I have done my graduate research in the research group that pioneered the development of Optical Coherence Tomography (OCT) imaging technology. During my tenure at the MIT, I have made contributions to several OCT and fluorescence imaging technologies including swept source-OCT, Optical Coherence Microscopy and Nonlinear Imaging Microscopy. These imaging devices were developed in a highly collaborative setting involving clinical collaborators at the VA Boston Healthcare System and Beth Israel Deaconess Medical Center, as well as our industrial partners at the Thorlabs, Inc and Praevium Research, Inc. I got the opportunity to work on throughout the various stages of medical device development pipeline, which involved development of basic technology, demonstrating its safety and effectiveness in preclinical settings, obtaining regulatory approvals for in human testing and finally conducting large-scale human studies to assess clinical utility. Recently, I joined Dr. Guillermo J. Tearney’s group at Wellman Center at the MGH, and have shifted my focus to intravascular imaging. In Dr. Tearney’s group I am working on developing novel multi-modal intravascular imaging technologies aimed to improve clinical management of coronary artery disease, by combining an array of technologies such as OCT, near-infrared fluorescence and near-infrared autofluorescence (NIRAF) imaging, and endothelial shear stress measurement methods.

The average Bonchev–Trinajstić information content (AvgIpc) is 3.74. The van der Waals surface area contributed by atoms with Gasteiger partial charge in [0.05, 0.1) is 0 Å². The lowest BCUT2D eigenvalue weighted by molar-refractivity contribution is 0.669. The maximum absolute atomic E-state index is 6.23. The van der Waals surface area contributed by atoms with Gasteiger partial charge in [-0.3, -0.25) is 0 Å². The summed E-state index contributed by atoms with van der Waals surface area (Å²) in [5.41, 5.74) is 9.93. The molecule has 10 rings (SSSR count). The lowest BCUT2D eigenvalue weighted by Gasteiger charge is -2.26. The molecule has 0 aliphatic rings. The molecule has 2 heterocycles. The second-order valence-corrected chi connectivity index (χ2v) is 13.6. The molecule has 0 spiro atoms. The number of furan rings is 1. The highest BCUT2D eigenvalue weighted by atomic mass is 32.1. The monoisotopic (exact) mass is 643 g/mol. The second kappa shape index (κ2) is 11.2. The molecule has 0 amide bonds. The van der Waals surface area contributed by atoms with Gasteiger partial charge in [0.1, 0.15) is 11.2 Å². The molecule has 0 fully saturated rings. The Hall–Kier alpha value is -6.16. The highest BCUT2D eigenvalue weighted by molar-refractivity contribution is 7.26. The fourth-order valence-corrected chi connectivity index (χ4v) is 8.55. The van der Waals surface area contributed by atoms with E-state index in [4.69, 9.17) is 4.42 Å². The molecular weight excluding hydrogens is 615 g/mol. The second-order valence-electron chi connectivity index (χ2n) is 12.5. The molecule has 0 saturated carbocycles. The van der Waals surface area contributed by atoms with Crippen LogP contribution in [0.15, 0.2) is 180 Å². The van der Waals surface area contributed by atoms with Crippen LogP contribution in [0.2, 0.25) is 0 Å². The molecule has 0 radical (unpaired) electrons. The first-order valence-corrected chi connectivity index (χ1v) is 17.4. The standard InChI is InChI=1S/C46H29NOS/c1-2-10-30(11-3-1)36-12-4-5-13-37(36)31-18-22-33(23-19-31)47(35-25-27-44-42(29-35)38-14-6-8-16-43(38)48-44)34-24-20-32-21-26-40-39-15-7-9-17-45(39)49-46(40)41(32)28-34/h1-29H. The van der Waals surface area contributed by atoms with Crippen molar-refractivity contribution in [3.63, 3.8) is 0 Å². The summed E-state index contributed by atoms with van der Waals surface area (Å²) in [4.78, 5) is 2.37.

High-resolution micro-OCT for endothelial cell visualization in the coronary arteries (Conference Presentation)
Assessment of the radiofrequency ablation dynamics of esophageal tissue with optical coherence tomography
Design of a portable wide field of view GPU-accelerated multiphoton imaging system for real-time imaging of breast surgical specimens
Ultrahigh speed endoscopic swept source optical coherence tomography using a VCSEL light source and micromotor catheter